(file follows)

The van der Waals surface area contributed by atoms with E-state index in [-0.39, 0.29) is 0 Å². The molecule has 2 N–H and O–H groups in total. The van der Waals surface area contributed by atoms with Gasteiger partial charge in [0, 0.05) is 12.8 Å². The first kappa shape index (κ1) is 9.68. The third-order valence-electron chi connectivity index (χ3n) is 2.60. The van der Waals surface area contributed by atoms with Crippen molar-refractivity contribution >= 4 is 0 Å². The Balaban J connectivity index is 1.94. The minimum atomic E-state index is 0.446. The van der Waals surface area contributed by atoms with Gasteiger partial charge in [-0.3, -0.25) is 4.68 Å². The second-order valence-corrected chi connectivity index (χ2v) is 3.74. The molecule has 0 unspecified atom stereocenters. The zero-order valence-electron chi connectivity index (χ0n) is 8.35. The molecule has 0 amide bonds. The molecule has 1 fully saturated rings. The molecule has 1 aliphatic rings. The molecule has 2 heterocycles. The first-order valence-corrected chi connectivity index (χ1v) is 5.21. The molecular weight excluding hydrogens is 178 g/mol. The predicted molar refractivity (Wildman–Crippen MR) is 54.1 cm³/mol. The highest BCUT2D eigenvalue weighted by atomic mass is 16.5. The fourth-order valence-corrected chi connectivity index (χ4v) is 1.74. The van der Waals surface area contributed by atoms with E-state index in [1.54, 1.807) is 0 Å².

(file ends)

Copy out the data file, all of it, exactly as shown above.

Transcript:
The van der Waals surface area contributed by atoms with E-state index in [-0.39, 0.29) is 0 Å². The molecule has 2 N–H and O–H groups in total. The van der Waals surface area contributed by atoms with Gasteiger partial charge in [0, 0.05) is 12.8 Å². The first kappa shape index (κ1) is 9.68. The third-order valence-electron chi connectivity index (χ3n) is 2.60. The van der Waals surface area contributed by atoms with Crippen molar-refractivity contribution >= 4 is 0 Å². The Balaban J connectivity index is 1.94. The minimum atomic E-state index is 0.446. The van der Waals surface area contributed by atoms with Gasteiger partial charge in [-0.3, -0.25) is 4.68 Å². The second-order valence-corrected chi connectivity index (χ2v) is 3.74. The molecule has 0 unspecified atom stereocenters. The zero-order valence-electron chi connectivity index (χ0n) is 8.35. The molecule has 0 amide bonds. The molecule has 1 fully saturated rings. The molecule has 1 aliphatic rings. The molecule has 2 heterocycles. The first-order valence-corrected chi connectivity index (χ1v) is 5.21. The molecular weight excluding hydrogens is 178 g/mol. The predicted molar refractivity (Wildman–Crippen MR) is 54.1 cm³/mol. The highest BCUT2D eigenvalue weighted by atomic mass is 16.5. The fourth-order valence-corrected chi connectivity index (χ4v) is 1.74. The van der Waals surface area contributed by atoms with E-state index in [1.54, 1.807) is 0 Å².